From February to October

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Elena Ponomareva, Doctor of Political Sciences (Ph. D.); Professor, MGIMO-University; President, International Institute for the Development of Scientific Cooperation

In the Annual Presidential Address to the Federal Assembly, President Vladimir Putin placed special emphasis on the idea that the anniversary of the February Revolution and the October Revolution is “a good moment for looking back on the causes and nature of these revolutions in Russia. Not just historians and scholars should do this; Russian society in general needs an objective, honest and deep-reaching analysis of these events”.

Indeed, history is a great teacher giving us a variety of cases and making us draw numerous lessons. However, we need to learn from our experience and apply our knowledge to specific circumstances and particular landscape for these lessons to be more than just a tribute to the memory of the events. We must learn from our historical, political, and social errors and contribute to the state’s development.

The available data is the crystal clear evidence that the February Revolution and the October Revolution are rooted in a complex mix of internal and external factors. It should be particularly emphasized that problems leading to a coup or a revolution are not exclusively domestic ones. Still, Alexander Gorchakov, an outstanding diplomat and Foreign Minister of the Russian Empire, who studied the French revolutions which broke out in 1789, in 1830, in 1848, and in 1871, quite rightly noted that “unless the government has made an error, a revolution will not break out; the government is to blame for every revolution.” Therefore, let us consider the contemporary internal political situation in the Russian Empire.

The year of 1917 became a turning point in the period of Russian history which started with the 1861 Emancipation Reform abolishing serfdom. Being the most important of the “Great Reforms,” it, however, laid foundation for future social upheavals. The emancipation of serfs, in fact, impoverished them. The reform took 20% of land away from serfs, and the size of land allotment almost halved shrinking by 43 to 50% (5.24 hectares per person earlier against 2.84 after the reform). Meanwhile, those people had trouble assimilating in a city and numerous serfs were on the edge of survival. In retrospect, it can be justifiably stated that the events of 1917 were the direct continuation of the events of 1905 and completed the earlier processes.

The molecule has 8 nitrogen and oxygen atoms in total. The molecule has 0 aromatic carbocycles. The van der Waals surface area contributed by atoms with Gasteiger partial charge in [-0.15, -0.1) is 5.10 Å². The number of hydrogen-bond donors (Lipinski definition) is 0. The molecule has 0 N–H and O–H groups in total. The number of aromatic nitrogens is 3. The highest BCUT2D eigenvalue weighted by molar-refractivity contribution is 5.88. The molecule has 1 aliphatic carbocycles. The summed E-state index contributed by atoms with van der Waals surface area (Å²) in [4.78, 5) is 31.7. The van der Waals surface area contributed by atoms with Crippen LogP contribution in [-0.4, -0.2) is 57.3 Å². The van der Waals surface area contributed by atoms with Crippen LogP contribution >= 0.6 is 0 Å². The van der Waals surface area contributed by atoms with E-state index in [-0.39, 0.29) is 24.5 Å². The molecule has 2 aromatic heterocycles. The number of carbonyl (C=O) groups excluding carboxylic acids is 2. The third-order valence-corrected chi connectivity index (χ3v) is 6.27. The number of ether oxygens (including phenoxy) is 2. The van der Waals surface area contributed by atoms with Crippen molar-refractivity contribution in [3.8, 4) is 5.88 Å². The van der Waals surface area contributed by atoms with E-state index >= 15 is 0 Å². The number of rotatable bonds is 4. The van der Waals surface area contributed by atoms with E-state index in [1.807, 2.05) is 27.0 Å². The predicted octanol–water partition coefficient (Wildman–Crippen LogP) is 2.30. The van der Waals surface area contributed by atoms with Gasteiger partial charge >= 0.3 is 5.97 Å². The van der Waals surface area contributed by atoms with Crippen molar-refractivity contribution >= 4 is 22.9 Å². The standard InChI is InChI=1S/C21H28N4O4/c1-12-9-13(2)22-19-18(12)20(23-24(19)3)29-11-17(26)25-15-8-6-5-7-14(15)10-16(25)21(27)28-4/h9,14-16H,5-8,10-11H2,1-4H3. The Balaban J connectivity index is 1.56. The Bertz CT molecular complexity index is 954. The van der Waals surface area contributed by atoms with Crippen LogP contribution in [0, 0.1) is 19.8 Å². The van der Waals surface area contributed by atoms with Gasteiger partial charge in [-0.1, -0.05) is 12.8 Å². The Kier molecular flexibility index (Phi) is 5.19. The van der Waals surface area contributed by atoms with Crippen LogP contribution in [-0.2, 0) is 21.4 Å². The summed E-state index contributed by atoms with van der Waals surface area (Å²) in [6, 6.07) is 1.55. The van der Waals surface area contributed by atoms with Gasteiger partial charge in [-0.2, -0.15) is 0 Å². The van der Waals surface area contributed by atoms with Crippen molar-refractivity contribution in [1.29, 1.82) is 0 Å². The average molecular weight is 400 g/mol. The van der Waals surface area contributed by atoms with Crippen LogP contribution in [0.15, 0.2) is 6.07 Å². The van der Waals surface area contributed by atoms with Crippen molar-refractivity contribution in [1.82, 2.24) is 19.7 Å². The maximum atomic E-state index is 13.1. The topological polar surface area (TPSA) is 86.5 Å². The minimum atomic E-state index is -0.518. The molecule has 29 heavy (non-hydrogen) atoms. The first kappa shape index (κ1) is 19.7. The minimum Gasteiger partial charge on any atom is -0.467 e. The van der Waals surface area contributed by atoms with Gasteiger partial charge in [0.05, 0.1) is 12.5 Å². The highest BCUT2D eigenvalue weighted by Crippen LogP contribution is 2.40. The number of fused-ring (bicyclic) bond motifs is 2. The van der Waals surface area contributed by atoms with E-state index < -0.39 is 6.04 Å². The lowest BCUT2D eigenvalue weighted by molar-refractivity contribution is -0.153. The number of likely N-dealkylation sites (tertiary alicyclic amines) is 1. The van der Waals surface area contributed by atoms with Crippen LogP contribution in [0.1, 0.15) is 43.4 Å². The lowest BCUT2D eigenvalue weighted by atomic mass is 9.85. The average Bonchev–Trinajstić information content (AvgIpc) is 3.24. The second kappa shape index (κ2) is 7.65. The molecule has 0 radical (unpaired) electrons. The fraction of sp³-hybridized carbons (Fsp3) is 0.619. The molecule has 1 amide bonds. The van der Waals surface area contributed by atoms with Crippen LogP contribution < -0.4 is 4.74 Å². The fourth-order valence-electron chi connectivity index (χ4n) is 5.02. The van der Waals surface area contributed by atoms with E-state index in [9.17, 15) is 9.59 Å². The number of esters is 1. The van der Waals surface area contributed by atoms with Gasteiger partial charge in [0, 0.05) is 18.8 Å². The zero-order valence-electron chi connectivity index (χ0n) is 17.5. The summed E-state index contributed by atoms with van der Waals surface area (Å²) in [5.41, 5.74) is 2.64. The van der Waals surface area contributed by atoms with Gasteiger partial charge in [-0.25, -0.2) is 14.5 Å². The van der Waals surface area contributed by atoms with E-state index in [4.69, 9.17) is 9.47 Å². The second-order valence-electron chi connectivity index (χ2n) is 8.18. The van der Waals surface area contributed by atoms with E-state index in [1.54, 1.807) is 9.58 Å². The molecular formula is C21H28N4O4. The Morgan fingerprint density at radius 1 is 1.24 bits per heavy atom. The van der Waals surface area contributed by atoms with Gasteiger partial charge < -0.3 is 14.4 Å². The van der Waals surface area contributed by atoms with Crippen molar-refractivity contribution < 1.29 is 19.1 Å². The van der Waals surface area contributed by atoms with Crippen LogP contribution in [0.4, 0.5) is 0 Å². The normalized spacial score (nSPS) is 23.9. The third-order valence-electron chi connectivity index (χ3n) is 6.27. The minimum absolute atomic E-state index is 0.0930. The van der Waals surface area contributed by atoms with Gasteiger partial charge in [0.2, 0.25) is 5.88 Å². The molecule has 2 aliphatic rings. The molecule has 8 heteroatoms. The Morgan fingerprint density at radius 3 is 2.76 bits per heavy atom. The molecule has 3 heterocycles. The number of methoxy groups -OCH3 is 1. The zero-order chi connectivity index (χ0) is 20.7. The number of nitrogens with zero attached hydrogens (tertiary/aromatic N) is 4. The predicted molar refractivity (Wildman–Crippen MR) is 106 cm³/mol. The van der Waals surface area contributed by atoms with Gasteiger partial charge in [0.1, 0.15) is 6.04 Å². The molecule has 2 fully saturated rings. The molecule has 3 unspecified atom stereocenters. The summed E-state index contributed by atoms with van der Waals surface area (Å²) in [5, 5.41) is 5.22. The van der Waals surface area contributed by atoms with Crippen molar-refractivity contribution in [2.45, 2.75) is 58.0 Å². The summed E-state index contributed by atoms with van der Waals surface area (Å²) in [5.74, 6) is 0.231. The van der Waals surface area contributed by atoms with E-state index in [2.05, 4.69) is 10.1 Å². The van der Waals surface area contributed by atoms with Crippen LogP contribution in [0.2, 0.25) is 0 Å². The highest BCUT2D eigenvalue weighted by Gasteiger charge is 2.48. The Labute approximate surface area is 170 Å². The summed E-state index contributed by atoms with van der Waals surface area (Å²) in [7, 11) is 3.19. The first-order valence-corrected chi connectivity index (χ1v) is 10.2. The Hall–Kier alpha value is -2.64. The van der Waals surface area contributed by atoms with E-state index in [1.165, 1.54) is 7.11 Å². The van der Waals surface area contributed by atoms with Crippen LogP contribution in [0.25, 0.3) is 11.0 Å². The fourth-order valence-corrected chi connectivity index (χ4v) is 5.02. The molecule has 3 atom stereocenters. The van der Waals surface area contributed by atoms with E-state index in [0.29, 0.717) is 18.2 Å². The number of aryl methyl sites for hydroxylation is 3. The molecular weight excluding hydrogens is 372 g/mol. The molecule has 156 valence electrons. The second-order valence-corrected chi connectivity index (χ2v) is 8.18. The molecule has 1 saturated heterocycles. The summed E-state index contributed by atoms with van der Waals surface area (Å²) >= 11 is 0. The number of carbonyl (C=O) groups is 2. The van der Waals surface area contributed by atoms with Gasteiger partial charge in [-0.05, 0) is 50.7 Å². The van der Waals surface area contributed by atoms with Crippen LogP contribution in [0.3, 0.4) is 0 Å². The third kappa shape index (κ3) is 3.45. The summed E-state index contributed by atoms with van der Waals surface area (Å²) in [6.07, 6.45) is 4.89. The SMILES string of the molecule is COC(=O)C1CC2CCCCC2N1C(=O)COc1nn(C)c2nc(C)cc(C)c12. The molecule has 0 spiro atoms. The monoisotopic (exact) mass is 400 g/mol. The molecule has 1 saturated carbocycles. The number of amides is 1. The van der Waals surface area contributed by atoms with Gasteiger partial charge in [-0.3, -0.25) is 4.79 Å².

Secondly, the integration of the largely agrarian Russia into the world capitalist system, which started in the 1850s, adversely affected most of the population. The country experienced two opposite trends. On the one hand, foreign investment allowed introducing new technologies and constructing plants, factories, and roads, foreigners owning 90% of Russian mines, 50% of chemical enterprises, 40% of iron and factories and machine-building plants, and 30% of textile factories. On the other hand, the rising export of the resources, including capital, which were needed to support economic development, stood in the way of the emerging Russian bourgeoisie. To put it differently, foreign capital was both an engine and a brake on domestic savings, and the country was gradually giving up its financial and resource independence. As a result, industrialization went through the initial stage up till the outbreak of World War I. The industry earned the budget 6 bln. rubles while the agriculture remained the major source of national wealth with 24 billion rubles and accounted for 75-80% of the national income. Meanwhile, 70% of the population worked in agriculture, and the rural population constituted 87% of the total.